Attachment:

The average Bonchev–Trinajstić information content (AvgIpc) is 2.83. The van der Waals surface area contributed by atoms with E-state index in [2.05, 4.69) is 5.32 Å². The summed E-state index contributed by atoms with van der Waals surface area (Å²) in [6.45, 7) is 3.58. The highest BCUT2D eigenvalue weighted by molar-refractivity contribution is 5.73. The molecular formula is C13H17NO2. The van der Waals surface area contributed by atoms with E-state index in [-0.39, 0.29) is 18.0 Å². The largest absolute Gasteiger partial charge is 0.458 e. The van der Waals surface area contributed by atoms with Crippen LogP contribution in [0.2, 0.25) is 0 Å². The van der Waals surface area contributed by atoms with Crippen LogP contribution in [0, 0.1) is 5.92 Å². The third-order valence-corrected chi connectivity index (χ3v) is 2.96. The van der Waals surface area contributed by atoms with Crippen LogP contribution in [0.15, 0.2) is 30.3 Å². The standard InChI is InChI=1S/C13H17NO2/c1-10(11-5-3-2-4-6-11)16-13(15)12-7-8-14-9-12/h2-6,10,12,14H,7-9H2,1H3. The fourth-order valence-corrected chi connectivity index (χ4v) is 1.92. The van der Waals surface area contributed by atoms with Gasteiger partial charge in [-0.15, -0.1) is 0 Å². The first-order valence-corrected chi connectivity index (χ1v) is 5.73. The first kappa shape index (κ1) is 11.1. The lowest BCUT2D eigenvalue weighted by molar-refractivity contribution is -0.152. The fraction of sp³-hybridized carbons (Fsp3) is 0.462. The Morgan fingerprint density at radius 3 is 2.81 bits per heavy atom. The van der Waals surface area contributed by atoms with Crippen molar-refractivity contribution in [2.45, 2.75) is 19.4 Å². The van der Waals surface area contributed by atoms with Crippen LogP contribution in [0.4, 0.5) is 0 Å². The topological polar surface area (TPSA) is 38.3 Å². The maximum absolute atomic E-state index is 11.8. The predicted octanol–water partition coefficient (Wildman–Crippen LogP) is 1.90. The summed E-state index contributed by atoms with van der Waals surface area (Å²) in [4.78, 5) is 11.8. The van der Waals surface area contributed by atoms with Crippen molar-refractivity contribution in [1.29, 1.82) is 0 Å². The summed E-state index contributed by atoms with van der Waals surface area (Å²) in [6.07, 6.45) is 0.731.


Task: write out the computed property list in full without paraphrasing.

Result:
The average Bonchev–Trinajstić information content (AvgIpc) is 2.83. The van der Waals surface area contributed by atoms with E-state index in [2.05, 4.69) is 5.32 Å². The summed E-state index contributed by atoms with van der Waals surface area (Å²) in [6.45, 7) is 3.58. The highest BCUT2D eigenvalue weighted by molar-refractivity contribution is 5.73. The molecular formula is C13H17NO2. The van der Waals surface area contributed by atoms with E-state index in [-0.39, 0.29) is 18.0 Å². The largest absolute Gasteiger partial charge is 0.458 e. The van der Waals surface area contributed by atoms with Crippen LogP contribution in [0.2, 0.25) is 0 Å². The van der Waals surface area contributed by atoms with Crippen LogP contribution in [0, 0.1) is 5.92 Å². The third-order valence-corrected chi connectivity index (χ3v) is 2.96. The van der Waals surface area contributed by atoms with Crippen LogP contribution in [0.15, 0.2) is 30.3 Å². The standard InChI is InChI=1S/C13H17NO2/c1-10(11-5-3-2-4-6-11)16-13(15)12-7-8-14-9-12/h2-6,10,12,14H,7-9H2,1H3. The fourth-order valence-corrected chi connectivity index (χ4v) is 1.92. The van der Waals surface area contributed by atoms with Gasteiger partial charge in [-0.15, -0.1) is 0 Å². The first-order valence-corrected chi connectivity index (χ1v) is 5.73. The first kappa shape index (κ1) is 11.1. The lowest BCUT2D eigenvalue weighted by molar-refractivity contribution is -0.152. The fraction of sp³-hybridized carbons (Fsp3) is 0.462. The Morgan fingerprint density at radius 3 is 2.81 bits per heavy atom. The van der Waals surface area contributed by atoms with Crippen molar-refractivity contribution in [2.45, 2.75) is 19.4 Å². The van der Waals surface area contributed by atoms with Crippen LogP contribution in [0.4, 0.5) is 0 Å². The topological polar surface area (TPSA) is 38.3 Å². The maximum absolute atomic E-state index is 11.8. The predicted octanol–water partition coefficient (Wildman–Crippen LogP) is 1.90. The summed E-state index contributed by atoms with van der Waals surface area (Å²) in [4.78, 5) is 11.8. The van der Waals surface area contributed by atoms with Crippen molar-refractivity contribution in [1.29, 1.82) is 0 Å². The summed E-state index contributed by atoms with van der Waals surface area (Å²) in [6.07, 6.45) is 0.731.